GDPR has a similar focus. However, Google and Facebook have employed creative compliance strategies that have allowed them to temporarily evade a direct hit to their businesses. The big question is whether European and California regulators can force big tech companies into finally complying with the spirit of these consumer privacy laws. Fines are fine. But the laws were actually intended to empower and protect consumers.
Section 230: A Tale of two parties
Often referred to as “The 26 Words That Created The Internet,” Section 230 became a target of both political parties in 2020. Prominent Republicans and Democrats — including each party’s Presidential nominee — have called for the elimination or massive overhaul of Section 230. And yet Congress is not all that close to resolving anything.
The problem is that each party’s concerns lead them to propose different solutions. Democrats and Republicans both agree that big tech platforms have too much market power. Hence, the flurry of antitrust lawsuits filed by a Republican Department of Justice (and likely to be carried forward by a Democratic Department of Justice) and a bipartisan flotilla of state attorneys general.
With regard to Section 230, however, Democrats criticize tech platforms for not taking action quickly enough to combat disinformation, harassment, and demagoguery. Republicans, on the other hand, allege that big tech companies use the legal shield of Section 230 to suppress conservative speech. Essentially, Democrats want tech companies to do more while Republicans want tech companies to do less. These fundamentally different viewpoints are likely to make it difficult for Congress to agree on any big changes to Section 230.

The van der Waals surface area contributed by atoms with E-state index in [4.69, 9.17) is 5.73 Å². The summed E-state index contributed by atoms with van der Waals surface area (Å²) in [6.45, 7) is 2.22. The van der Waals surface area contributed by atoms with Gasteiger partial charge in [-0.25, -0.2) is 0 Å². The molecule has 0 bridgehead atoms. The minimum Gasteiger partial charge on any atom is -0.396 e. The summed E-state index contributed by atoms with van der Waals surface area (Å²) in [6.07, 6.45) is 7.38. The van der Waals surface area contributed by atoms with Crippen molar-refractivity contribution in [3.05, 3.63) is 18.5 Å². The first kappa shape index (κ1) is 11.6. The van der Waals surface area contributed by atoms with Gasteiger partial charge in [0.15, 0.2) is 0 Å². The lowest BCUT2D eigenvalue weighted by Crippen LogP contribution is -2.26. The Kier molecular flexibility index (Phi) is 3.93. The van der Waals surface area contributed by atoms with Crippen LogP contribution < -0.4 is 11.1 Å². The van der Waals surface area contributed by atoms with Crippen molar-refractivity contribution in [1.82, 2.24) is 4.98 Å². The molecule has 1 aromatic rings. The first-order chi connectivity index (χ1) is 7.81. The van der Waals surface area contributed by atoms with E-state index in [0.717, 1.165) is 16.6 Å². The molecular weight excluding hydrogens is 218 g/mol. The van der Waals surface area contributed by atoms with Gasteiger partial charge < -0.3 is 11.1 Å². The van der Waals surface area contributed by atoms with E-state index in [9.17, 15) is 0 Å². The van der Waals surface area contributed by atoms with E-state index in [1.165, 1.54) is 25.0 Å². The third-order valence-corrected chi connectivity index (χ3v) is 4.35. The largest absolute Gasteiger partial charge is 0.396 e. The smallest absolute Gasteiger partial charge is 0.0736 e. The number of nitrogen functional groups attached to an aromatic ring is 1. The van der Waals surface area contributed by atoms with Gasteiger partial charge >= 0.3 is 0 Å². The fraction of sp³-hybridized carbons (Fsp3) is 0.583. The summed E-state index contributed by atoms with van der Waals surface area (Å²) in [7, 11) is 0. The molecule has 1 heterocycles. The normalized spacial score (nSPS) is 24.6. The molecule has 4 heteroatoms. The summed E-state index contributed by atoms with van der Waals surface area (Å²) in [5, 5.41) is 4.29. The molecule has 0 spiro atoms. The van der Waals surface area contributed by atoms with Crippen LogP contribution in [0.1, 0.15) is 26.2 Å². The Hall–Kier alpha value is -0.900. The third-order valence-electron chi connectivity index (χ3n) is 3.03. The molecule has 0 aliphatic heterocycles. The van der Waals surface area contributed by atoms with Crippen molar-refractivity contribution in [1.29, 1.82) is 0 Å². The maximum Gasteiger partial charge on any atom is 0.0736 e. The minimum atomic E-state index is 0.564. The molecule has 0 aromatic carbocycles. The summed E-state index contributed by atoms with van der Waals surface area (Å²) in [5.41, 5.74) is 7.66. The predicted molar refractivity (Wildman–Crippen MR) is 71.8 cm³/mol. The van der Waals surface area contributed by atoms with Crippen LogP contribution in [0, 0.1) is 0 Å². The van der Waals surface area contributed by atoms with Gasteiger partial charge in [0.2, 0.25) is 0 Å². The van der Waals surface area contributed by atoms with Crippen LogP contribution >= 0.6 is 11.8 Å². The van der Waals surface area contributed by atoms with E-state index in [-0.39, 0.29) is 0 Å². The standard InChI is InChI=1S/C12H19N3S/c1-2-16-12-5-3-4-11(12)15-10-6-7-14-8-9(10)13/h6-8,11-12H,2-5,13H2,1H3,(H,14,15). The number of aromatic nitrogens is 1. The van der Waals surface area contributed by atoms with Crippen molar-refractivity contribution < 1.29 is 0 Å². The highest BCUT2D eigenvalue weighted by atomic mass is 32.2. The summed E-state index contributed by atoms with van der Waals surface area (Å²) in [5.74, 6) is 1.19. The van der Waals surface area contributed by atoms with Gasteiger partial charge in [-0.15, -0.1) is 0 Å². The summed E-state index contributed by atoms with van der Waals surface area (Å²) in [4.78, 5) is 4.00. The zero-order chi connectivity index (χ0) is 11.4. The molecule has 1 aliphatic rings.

Big picture, bigger issue
What’s interesting to me is that the public policy debates around consumer privacy and Section 230 are largely driven by dominance and anticompetitive behavior of big tech companies. I wonder if we would even be having these debates if Google and Facebook faced meaningful competition.
The aforementioned alphabet soup of consumer privacy regulations was developed to address consumer concerns about the ubiquitous and non-transparent collection of consumer data for use in behaviorally targeted ads. The two most dominant players in the digital ad industry, Google and Facebook, have built massive ad targeting businesses (basically the digital equivalent of junk mail), which are fueled by the collection of consumer data across the web and our lives. The duopoly, as we have called Google and Facebook for years now, accounts for 70 to 80% of the growth in the digital advertising marketplace. Much of this advertising is delivered on their own properties regardless of where they mined the data.